Five Year-End Moves for a Small Business

Year-end tax planning is not restricted to individual taxpayers. Some astute moves by the owners or managers of a small business can also shave dollars off your tax bill.

As it does with individual tax planning, uncertainty exists, but here are five practical ideas to consider in any event.

Wait and see on equipment purchases. Unless Congress takes action, the maximum Section 179 allowance for qualified property placed in service remains at just $25,000 for 2014, as opposed to $500,000 last year. Also, the special “bonus depreciation” tax break generally expired after 2013. The upshot: Keep one eye on your purchases and the other on the tax law. If the limit remains at $25,000, you might stay close to that level. And, if Congress approves an increase, be ready to pounce. Note: If new equipment is needed, you are still eligible for regular depreciation deductions over time.

Fix up the office or plant. Generally, expenses for minor repairs that you make to the business premises—for example, replacing a broken window—are currently deductible. Conversely, the cost of a capital improvement is added to your basis in the property. When possible, take care of repairs before year-end. Note that new regulations issued last year address several complex issues in this area. Current deductions may be available under a special safe harbor election. Contact your professional tax adviser for more information.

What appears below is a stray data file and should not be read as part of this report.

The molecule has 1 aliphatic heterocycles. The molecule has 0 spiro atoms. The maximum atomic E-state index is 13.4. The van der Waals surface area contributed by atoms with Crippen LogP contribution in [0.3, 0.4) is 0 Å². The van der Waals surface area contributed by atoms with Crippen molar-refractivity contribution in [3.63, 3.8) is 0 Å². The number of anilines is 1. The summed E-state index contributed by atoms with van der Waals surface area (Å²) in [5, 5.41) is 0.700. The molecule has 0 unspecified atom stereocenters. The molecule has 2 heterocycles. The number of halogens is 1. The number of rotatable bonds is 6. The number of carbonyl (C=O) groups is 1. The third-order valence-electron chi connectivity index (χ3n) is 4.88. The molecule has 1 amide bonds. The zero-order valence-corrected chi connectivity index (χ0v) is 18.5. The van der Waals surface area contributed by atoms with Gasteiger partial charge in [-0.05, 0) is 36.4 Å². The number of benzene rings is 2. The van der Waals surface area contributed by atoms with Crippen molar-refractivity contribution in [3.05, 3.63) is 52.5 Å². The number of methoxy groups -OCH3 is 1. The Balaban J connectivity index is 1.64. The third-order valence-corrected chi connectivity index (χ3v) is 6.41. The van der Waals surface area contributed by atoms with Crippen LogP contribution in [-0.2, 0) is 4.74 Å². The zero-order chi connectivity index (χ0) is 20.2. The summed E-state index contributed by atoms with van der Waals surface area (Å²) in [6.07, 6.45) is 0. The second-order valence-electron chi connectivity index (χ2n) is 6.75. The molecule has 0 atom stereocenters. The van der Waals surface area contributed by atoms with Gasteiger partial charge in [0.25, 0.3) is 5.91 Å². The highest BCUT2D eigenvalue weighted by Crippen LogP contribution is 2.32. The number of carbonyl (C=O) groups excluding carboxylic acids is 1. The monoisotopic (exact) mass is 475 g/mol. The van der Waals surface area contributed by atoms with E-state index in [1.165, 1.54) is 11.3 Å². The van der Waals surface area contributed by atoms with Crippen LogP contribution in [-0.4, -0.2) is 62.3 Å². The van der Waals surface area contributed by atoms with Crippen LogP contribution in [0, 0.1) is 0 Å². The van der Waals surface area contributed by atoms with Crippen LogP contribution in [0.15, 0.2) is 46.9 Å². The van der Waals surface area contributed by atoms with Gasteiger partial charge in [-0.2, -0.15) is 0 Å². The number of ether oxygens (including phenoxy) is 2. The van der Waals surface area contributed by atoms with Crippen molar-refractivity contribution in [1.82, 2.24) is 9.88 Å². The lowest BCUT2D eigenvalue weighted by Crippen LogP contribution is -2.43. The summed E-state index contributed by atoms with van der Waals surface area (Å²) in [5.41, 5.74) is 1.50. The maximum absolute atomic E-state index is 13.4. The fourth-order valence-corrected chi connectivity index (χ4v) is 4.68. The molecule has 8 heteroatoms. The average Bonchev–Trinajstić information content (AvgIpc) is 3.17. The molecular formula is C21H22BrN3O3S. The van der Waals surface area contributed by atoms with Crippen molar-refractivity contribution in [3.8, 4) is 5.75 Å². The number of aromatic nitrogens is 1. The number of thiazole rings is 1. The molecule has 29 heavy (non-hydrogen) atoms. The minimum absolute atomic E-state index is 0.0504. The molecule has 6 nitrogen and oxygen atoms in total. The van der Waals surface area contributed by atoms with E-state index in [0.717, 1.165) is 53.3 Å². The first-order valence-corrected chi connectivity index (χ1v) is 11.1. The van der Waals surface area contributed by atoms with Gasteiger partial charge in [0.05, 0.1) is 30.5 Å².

Salvage bad debt deductions. If you are not paid for amounts owed to your business, at least you may be able to salvage a deduction for debts that are “worthless.” But you must show that you’ve made good-faith efforts to collect the debts. To secure a deduction for 2014, step up your collection activities before the end of the year. Remember to keep detailed records—including correspondence and e-mails to debtors—of your efforts.

Start a new venture. Under a special tax law provision, you may be able to deduct up to $5,000 of qualified start-up expenses of a new business. Any excess must be amortized over 180 months. To qualify for the current tax write-off, the operation must be an ongoing activity, so make sure the doors are officially “open for business” before the end of the year.

Buy an SUV for business driving. Normally, if you buy a vehicle in 2014 and use it for business driving, your first-year depreciation deduction is strictly limited by the “luxury car” rules. However, these rules do not apply to certain heavy-duty vehicles, including sports utility vehicles (SUVs), weighing more than 6,000 pounds. Instead, your deduction is capped at a generous $25,000. If you are in the market for a new vehicle, weigh this option.

Of course, this is just a brief overview of five year-end tax-planning ideas. You may use a combination of these or other ideas. Obtain guidance as to how to plan for your particular situation.